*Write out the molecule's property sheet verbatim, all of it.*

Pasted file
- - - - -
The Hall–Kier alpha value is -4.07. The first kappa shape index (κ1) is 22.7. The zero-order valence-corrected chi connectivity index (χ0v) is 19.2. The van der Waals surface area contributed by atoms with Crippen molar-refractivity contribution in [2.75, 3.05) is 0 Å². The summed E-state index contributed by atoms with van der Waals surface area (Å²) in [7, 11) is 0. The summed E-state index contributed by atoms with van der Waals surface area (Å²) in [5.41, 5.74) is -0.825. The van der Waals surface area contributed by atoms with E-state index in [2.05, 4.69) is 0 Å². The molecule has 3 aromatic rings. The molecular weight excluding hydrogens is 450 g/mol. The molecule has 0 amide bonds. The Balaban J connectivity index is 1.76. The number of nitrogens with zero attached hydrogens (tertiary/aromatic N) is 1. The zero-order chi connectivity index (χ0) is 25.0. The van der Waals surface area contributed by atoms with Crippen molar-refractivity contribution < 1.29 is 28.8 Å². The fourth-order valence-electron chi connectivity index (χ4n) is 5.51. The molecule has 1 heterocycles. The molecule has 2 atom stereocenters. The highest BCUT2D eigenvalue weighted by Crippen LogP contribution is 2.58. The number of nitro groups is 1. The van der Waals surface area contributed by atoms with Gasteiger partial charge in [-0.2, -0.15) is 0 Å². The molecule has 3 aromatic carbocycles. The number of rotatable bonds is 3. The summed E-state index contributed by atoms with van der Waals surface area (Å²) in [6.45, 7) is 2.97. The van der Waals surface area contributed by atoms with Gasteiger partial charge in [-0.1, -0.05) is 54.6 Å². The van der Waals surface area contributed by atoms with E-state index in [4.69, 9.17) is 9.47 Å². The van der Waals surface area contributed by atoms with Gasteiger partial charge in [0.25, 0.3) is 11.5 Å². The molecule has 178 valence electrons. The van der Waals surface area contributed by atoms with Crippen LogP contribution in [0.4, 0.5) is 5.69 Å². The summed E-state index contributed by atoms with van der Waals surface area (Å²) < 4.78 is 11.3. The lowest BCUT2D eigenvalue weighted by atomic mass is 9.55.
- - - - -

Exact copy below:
The Hall–Kier alpha value is -4.07. The first kappa shape index (κ1) is 22.7. The zero-order valence-corrected chi connectivity index (χ0v) is 19.2. The van der Waals surface area contributed by atoms with Crippen molar-refractivity contribution in [2.75, 3.05) is 0 Å². The summed E-state index contributed by atoms with van der Waals surface area (Å²) in [7, 11) is 0. The summed E-state index contributed by atoms with van der Waals surface area (Å²) in [5.41, 5.74) is -0.825. The van der Waals surface area contributed by atoms with E-state index in [2.05, 4.69) is 0 Å². The molecule has 3 aromatic rings. The molecular weight excluding hydrogens is 450 g/mol. The molecule has 0 amide bonds. The Balaban J connectivity index is 1.76. The number of nitrogens with zero attached hydrogens (tertiary/aromatic N) is 1. The zero-order chi connectivity index (χ0) is 25.0. The van der Waals surface area contributed by atoms with Crippen molar-refractivity contribution < 1.29 is 28.8 Å². The fourth-order valence-electron chi connectivity index (χ4n) is 5.51. The molecule has 1 heterocycles. The molecule has 2 atom stereocenters. The highest BCUT2D eigenvalue weighted by Crippen LogP contribution is 2.58. The number of nitro groups is 1. The van der Waals surface area contributed by atoms with Gasteiger partial charge in [-0.2, -0.15) is 0 Å². The molecule has 3 aromatic carbocycles. The number of rotatable bonds is 3. The summed E-state index contributed by atoms with van der Waals surface area (Å²) in [6.45, 7) is 2.97. The van der Waals surface area contributed by atoms with Gasteiger partial charge in [-0.1, -0.05) is 54.6 Å². The van der Waals surface area contributed by atoms with E-state index in [4.69, 9.17) is 9.47 Å². The van der Waals surface area contributed by atoms with Gasteiger partial charge in [0.25, 0.3) is 11.5 Å². The molecule has 178 valence electrons. The van der Waals surface area contributed by atoms with Crippen LogP contribution in [0.4, 0.5) is 5.69 Å². The summed E-state index contributed by atoms with van der Waals surface area (Å²) < 4.78 is 11.3. The lowest BCUT2D eigenvalue weighted by atomic mass is 9.55.